As we ate our bread and peanut butter, we noticed storm clouds rolling in, and thunder was letting us know we probably shouldn’t hold anything metal. We decided it was best to turn back and avoid the rain instead of continue to the top. While this was the best decision, it came a little too late. As soon as we started walking down the mountain, it began to rain. It was light enough at first that we thought we might be safe, so we stopped to buy sugar cane taller than me for about 15 cents, and stopped to hold a chameleon for a few minutes. When the thunder got so loud the children around us screamed, we knew we were in trouble. We started bolting down the mountain, but two of the girls did not have appropriate shoes for running down a mountain, so I stayed back with them while the others ran ahead. Soon, we were soaked head to toe and the clay of the mountain had turned to slippery mud. Luckily I was wearing my handy dandy hiking boots. First, one girl fell. We helped her up, and then the other fell. Soon, the path was so muddy that there were three inches of mud stuck to the bottom of my boots, which means I too fell. We were soaked and muddy, but couldn’t stop laughing at the hilarity of the situation.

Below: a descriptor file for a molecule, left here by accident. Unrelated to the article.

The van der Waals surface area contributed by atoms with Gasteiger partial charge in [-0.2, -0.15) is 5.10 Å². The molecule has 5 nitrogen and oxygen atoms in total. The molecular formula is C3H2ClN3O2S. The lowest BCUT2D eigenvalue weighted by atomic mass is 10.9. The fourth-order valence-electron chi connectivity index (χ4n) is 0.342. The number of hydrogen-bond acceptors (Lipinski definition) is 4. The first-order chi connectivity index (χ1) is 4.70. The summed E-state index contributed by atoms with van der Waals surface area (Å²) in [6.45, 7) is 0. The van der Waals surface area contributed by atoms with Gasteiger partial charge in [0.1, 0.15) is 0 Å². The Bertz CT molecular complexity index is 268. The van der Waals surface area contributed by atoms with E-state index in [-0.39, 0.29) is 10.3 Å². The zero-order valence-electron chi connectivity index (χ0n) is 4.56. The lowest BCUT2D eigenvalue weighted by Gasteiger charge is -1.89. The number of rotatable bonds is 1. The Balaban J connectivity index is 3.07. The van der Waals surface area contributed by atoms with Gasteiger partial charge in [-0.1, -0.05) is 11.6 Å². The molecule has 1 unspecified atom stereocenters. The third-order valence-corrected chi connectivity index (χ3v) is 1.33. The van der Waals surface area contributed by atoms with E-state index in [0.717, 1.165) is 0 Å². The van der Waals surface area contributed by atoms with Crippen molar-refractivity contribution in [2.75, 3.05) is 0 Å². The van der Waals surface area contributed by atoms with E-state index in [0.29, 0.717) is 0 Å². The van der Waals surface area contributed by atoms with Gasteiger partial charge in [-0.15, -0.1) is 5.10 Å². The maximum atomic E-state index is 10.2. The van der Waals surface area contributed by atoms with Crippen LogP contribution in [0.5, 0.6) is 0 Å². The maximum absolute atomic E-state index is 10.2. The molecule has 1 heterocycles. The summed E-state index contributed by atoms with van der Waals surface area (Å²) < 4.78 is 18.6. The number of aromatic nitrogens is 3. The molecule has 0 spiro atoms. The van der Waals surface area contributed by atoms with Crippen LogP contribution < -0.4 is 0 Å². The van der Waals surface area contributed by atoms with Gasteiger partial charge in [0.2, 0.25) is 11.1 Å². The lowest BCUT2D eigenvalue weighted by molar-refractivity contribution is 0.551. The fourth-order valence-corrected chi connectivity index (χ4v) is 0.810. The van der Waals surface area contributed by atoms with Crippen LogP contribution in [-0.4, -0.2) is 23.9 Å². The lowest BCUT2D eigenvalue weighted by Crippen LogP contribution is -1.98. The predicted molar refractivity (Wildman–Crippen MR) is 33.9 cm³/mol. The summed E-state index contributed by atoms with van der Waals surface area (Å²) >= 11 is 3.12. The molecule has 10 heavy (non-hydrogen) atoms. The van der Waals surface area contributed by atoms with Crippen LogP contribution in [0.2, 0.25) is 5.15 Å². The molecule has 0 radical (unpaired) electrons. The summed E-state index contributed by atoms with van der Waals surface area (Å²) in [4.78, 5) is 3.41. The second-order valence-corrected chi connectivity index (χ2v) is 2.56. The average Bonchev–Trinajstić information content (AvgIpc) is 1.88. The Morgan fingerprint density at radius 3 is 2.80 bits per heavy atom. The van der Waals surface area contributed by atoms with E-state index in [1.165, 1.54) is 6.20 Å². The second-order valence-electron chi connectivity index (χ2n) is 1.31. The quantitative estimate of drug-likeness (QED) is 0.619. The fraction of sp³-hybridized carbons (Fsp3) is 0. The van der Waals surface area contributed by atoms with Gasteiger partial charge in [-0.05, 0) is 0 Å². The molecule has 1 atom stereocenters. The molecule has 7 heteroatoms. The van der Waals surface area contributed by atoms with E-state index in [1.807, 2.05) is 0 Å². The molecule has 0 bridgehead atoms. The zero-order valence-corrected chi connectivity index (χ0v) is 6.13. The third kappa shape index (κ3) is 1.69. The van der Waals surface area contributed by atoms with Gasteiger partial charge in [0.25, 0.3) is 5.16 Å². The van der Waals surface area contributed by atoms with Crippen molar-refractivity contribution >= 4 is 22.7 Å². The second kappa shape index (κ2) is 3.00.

We finally caught up with the other girls who had found refuge from the rain under an awning with about 10 other Rwandans, all women and children. There wasn’t enough space for us all to fit, so I stood in the rain some more, but I was already soaked, so it didn’t really matter. We talked the women into showing us how to eat sugar cane. For those of you who don’t know, sugar cane is literally a very long cane that resembles bamboo, and how they turn that into regular sugar, I have no idea, but we always see children and women sucking on the stick here, so we decided to try. Only, we’re not Rwandese and can’t figure this out on our own. Luckily, ignorance doesn’t need to be translated, and they understood that we needed help. One woman, probably 50 and smaller than me, took the stick (which is actually very heavy) and smacked it over her knee to break it in half, then again and again until we had many smaller sticks. She then hacked the smaller sticks so as to peel away the outer layer. Turns out you eat sugar cane kinda like you would eat corn on the cob – gnawing away while you hold the ends, only once you suck the sugar out, you spit out the rest. It’s very attractive - believe me. So there we stood, a bunch of white girls, wet and covered in mud, eating sugar cane with women who thought we were idiots.